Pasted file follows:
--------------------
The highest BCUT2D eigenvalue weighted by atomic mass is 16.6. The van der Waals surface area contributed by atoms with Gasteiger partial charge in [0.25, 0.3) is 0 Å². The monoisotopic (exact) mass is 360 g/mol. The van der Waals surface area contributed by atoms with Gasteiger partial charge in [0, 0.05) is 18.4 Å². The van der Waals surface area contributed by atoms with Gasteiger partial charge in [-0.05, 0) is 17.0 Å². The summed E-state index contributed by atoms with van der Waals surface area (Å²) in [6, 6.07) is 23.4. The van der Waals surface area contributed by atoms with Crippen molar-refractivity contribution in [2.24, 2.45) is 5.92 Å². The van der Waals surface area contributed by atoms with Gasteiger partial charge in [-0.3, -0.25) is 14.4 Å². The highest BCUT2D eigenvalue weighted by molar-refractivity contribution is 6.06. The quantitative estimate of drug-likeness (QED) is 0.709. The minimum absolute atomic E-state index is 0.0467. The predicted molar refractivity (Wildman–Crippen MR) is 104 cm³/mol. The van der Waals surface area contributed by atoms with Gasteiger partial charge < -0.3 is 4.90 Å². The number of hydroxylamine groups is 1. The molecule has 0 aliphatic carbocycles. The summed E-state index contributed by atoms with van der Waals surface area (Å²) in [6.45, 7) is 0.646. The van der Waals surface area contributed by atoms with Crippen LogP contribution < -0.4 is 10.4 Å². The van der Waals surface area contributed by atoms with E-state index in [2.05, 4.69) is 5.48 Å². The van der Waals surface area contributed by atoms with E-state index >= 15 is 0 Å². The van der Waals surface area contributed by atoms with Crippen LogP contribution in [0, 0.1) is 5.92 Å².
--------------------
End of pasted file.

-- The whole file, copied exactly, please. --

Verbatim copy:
The highest BCUT2D eigenvalue weighted by atomic mass is 16.6. The van der Waals surface area contributed by atoms with Gasteiger partial charge in [0.25, 0.3) is 0 Å². The monoisotopic (exact) mass is 360 g/mol. The van der Waals surface area contributed by atoms with Gasteiger partial charge in [0, 0.05) is 18.4 Å². The van der Waals surface area contributed by atoms with Gasteiger partial charge in [-0.05, 0) is 17.0 Å². The summed E-state index contributed by atoms with van der Waals surface area (Å²) in [6, 6.07) is 23.4. The van der Waals surface area contributed by atoms with Crippen molar-refractivity contribution in [2.24, 2.45) is 5.92 Å². The van der Waals surface area contributed by atoms with Gasteiger partial charge in [-0.3, -0.25) is 14.4 Å². The highest BCUT2D eigenvalue weighted by molar-refractivity contribution is 6.06. The quantitative estimate of drug-likeness (QED) is 0.709. The minimum absolute atomic E-state index is 0.0467. The predicted molar refractivity (Wildman–Crippen MR) is 104 cm³/mol. The van der Waals surface area contributed by atoms with Gasteiger partial charge < -0.3 is 4.90 Å². The number of hydroxylamine groups is 1. The molecule has 0 aliphatic carbocycles. The summed E-state index contributed by atoms with van der Waals surface area (Å²) in [6.45, 7) is 0.646. The van der Waals surface area contributed by atoms with Crippen LogP contribution < -0.4 is 10.4 Å². The van der Waals surface area contributed by atoms with E-state index in [2.05, 4.69) is 5.48 Å². The van der Waals surface area contributed by atoms with E-state index >= 15 is 0 Å². The van der Waals surface area contributed by atoms with Crippen LogP contribution in [0, 0.1) is 5.92 Å².